Welcome to the Lower Colorado River Multi-Species Conservation Program
Lower Colorado River Multi-Species Conservation Program Balancing Resource Use and Conservation
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Vegetation and Habitat

      Plant Species
Sticky buckwheat plant at the Virgin River Dunes in 2004 - Reclamation - Dianne BangleThreecorner milkvetch plant in fruit at Sandy Cover within Lake Mead National Recreation Area in 2008 - Reclamation - Dianne BangleThreecorner Milkvetch

The LCR MSCP provides conservation for two covered plants.

Covered Plants:

Native Species Used in Conservation Area Plantings:

Species Description Photo
Arrowweed Arrowweed (Pluchea sericea) is a rhizomatous shrub common to riparian areas in the Southwest U.S. and can form dense thickets. Arrowweed attracts many insects and provides cover for some wildlife species. Arrowweed - Photo by Reclamation
Coyote Willow Coyote willow (Salix exigua) is a large shrub that spreads readily by its roots and is dependent on ground water to survive. Coyote willow is naturally found along the flood plains of low elevation rivers and streams. This species, among others, provides important wildlife habitat, ecological diversity, bank and sediment stabilization,  and flood abatement. Coyote willow is resilient to disturbance from flooding and wildlife grazing. Coyote Willow - Photo by Reclamation
Desert Broom Desert broom (Baccharis sarothroides) is a woody, resinous, shrub found in dry and disturbed areas in the Southwest U.S. The stems of desert broom are green and its leaves are much reduced or absent much of the year. Desert broom plants provide cover for small ground dwelling animals and the flowers attract butterflies and bees. Desert Broom - Photo by Reclamation
Fremont Cottonwood Fremont Cottonwood (Populus fremontii) is a common riparian tree species dependent on groundwater and can reach up to 115 feet in height. Cottonwood is naturally found along the flood plains of low elevation rivers and streams. This species provides important wildlife habitat, ecological diversity, bank and sediment stabilization, and flood abatement. Fremont Cottonwood - Photo by Reclamation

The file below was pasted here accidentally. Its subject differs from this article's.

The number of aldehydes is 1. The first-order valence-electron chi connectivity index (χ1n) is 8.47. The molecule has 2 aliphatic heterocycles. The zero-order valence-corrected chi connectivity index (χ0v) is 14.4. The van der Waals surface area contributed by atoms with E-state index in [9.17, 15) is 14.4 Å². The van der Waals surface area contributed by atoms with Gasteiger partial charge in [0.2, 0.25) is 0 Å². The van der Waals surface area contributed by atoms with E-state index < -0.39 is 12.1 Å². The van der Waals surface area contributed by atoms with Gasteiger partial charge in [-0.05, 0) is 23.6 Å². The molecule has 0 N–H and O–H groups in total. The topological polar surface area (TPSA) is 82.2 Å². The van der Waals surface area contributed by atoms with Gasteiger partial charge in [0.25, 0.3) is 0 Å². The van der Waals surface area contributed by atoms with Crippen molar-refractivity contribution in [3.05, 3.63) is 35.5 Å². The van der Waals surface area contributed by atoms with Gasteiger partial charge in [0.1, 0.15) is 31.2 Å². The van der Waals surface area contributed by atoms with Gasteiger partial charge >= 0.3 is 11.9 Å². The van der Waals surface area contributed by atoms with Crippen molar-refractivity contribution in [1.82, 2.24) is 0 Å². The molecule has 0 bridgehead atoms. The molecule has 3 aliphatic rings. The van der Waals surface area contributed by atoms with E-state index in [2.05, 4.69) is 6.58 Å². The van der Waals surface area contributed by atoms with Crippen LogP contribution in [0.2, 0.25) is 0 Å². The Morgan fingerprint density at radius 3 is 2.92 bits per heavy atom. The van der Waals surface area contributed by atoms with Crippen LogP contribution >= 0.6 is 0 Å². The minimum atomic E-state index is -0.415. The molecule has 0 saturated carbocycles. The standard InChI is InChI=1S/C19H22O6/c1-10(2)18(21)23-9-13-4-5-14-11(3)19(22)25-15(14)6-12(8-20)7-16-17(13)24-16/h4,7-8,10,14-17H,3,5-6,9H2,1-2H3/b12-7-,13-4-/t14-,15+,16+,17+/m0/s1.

Goodding's Willow Goodding's willow (Salix gooddingii) is a common riparian tree species, dependent on moist, wet habitat. Goodding's willow is naturally found along the flood plains of low elevation rivers and streams and can reach 100 feet in height. This species provides important wildlife habitat, ecological diversity, bank and sediment stabilization  and flood abatement. Fremont Cottonwood - Photo by Reclamation
Heliotrope Heliotrope (Heliotropium curassavicum) is a perennial herb common in the Southwest U.S. along shorelines and alkali flats. The stems are fleshy and leaves thick. Heliotrope is the plant most often used  by the  LCR MSCP covered species, MacNeill's sootywing, as a source of nectar. Heliotrope - Photo by Reclamation
Honey Mesquite Honey Mesquite (Prosopis glandulosa) is a shrub or tree that can reach up to 20 feet in height. Mesquite can have a beneficial effect on soil chemical and physical properties by increasing the amount of soil nitrogen beneath their canopies. Mesquites grow very quickly, can establish on a wide variety of soil types, can withstand drought, and provide food and habitat for wildlife. They are especially important in drier areas where other riparian trees cannot grow. HOney Mesquite at the Ahakav Tribal Preserve 2007 - Photo by Reclamation
Mule-Fat Mule-fat (Baccharis salicifolia) is a woody, often sticky, willow-like shrub that can reach heights up to 12 feet. It is common to dry stream beds and stream banks in the Southwest U.S. deserts. Mule-fat at the Cibola Nature Trail, Cibola National Wildlife Refuge 2010 - Photo by Reclamation
Quailbush Quailbush (Atriplex lentiformis) is a large shrub that is common in floodplains, thrives in hot, dry climates, and can fix atmospheric nitrogen. Quailbush is the sole food source for the larvae of the LCR MSCP species MacNeill's sootywing. Quailbrush at Cibola Island of Cibola National Wildlife Refuge April 2006 - Photo by Reclamation
Willow Baccharis Willow baccharis (Baccharis salicina) is a shrub found in wet areas, along streambanks and roadsides, and can reach heights up to 9 feet. This species is important to wildlife in that it provides shade, protection, and food. Willow baccharis is a key component to Southwest desert riparian understory habitat. Emory's baccharis (Baccharis emoryi) is synonymous with this species. Willow Baccharis - Photo by Reclamation

Updated December 18, 2017